Edited by Erica Papernik-Shimizu. With contributions by Erica Papernik-Shimizu and Gloria Sutton
Shigeko Kubota was one of the first artists to commit to video in the early 1970s, drawn to its freedom from precedent and its expressive potential. Treating recently introduced portable video equipment like a “new paintbrush,” she interwove conceptual concerns and formal experimentation to create hypersaturated, otherworldly explorations of identity, memory, technology, and the natural landscape. She proposed a life for video beyond the constraints of the television monitor with her pioneering video sculptures, which combine the “energy of electrons” with three-dimensional forms made from raw materials like plywood and sheet metal, and often incorporate mirrors and flowing water. Prismatic in their layering of images and meanings yet economical in form, Kubota’s poetic, hybrid works continue to resonate.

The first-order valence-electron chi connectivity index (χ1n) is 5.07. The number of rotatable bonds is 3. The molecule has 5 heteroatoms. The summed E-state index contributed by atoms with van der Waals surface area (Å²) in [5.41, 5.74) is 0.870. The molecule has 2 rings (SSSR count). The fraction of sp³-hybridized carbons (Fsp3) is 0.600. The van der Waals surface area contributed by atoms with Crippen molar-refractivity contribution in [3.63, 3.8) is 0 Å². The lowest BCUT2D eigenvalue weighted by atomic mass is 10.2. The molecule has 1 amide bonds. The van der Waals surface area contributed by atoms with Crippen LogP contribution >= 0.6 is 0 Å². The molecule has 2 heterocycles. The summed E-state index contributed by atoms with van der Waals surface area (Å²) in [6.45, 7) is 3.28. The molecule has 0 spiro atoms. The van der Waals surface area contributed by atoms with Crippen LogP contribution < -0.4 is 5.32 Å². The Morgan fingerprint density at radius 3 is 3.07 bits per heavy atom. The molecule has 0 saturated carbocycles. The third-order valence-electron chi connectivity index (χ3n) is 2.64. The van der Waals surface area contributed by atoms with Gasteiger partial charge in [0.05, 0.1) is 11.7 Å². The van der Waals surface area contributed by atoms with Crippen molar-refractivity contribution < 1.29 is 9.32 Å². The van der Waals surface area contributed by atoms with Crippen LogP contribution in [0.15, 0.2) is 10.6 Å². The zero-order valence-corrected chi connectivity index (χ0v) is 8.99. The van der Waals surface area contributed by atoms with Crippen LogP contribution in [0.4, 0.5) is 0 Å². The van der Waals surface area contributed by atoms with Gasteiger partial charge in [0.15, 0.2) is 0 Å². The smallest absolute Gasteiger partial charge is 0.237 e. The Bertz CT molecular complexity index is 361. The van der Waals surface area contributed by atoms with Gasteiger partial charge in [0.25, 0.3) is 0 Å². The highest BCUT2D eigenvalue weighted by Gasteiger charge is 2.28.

Published in conjunction with the first solo exhibition of the artist’s work at a museum in the United States in twenty-five years, Shigeko Kubota: Liquid Reality provides fresh perspectives on a selection of key video sculptures made through the mid-1980s. In-depth readings, as well as drawings, documentary photographs, and archival ephemera, illuminate her creative process and situate her in the vibrant New York art scene of the day, to which she contributed not only with her own bold multidisciplinary language but with her tireless advocacy for her chosen medium and its diverse practitioners. 112pp; 100 illus.
Size9w x 10.5"h
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